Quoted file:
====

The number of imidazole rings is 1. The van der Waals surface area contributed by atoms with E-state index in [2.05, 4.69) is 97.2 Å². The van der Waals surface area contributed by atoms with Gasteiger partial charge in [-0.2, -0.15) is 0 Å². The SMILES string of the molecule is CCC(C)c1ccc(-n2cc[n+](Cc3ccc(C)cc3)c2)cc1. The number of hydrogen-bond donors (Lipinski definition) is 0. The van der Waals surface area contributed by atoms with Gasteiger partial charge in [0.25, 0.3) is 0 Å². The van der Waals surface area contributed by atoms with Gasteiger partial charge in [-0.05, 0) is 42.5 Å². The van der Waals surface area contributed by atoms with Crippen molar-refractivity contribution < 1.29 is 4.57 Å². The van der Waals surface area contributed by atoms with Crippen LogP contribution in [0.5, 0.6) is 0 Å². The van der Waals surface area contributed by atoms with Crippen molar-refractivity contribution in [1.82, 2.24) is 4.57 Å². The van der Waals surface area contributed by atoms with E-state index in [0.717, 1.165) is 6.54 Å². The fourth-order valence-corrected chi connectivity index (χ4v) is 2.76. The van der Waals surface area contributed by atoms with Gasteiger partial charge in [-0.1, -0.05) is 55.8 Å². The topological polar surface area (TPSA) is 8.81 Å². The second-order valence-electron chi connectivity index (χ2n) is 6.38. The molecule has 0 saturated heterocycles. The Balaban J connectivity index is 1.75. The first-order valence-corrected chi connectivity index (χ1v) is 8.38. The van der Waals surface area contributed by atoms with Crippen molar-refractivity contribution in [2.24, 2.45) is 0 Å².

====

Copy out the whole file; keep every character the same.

The number of imidazole rings is 1. The van der Waals surface area contributed by atoms with E-state index in [2.05, 4.69) is 97.2 Å². The van der Waals surface area contributed by atoms with Gasteiger partial charge in [-0.2, -0.15) is 0 Å². The SMILES string of the molecule is CCC(C)c1ccc(-n2cc[n+](Cc3ccc(C)cc3)c2)cc1. The number of hydrogen-bond donors (Lipinski definition) is 0. The van der Waals surface area contributed by atoms with Gasteiger partial charge in [0.25, 0.3) is 0 Å². The van der Waals surface area contributed by atoms with Gasteiger partial charge in [-0.05, 0) is 42.5 Å². The van der Waals surface area contributed by atoms with Crippen molar-refractivity contribution < 1.29 is 4.57 Å². The van der Waals surface area contributed by atoms with Crippen LogP contribution in [0.5, 0.6) is 0 Å². The van der Waals surface area contributed by atoms with Crippen molar-refractivity contribution in [1.82, 2.24) is 4.57 Å². The van der Waals surface area contributed by atoms with E-state index in [0.717, 1.165) is 6.54 Å². The fourth-order valence-corrected chi connectivity index (χ4v) is 2.76. The van der Waals surface area contributed by atoms with Gasteiger partial charge in [-0.1, -0.05) is 55.8 Å². The topological polar surface area (TPSA) is 8.81 Å². The second-order valence-electron chi connectivity index (χ2n) is 6.38. The molecule has 0 saturated heterocycles. The Balaban J connectivity index is 1.75. The first-order valence-corrected chi connectivity index (χ1v) is 8.38. The van der Waals surface area contributed by atoms with Crippen molar-refractivity contribution in [2.24, 2.45) is 0 Å².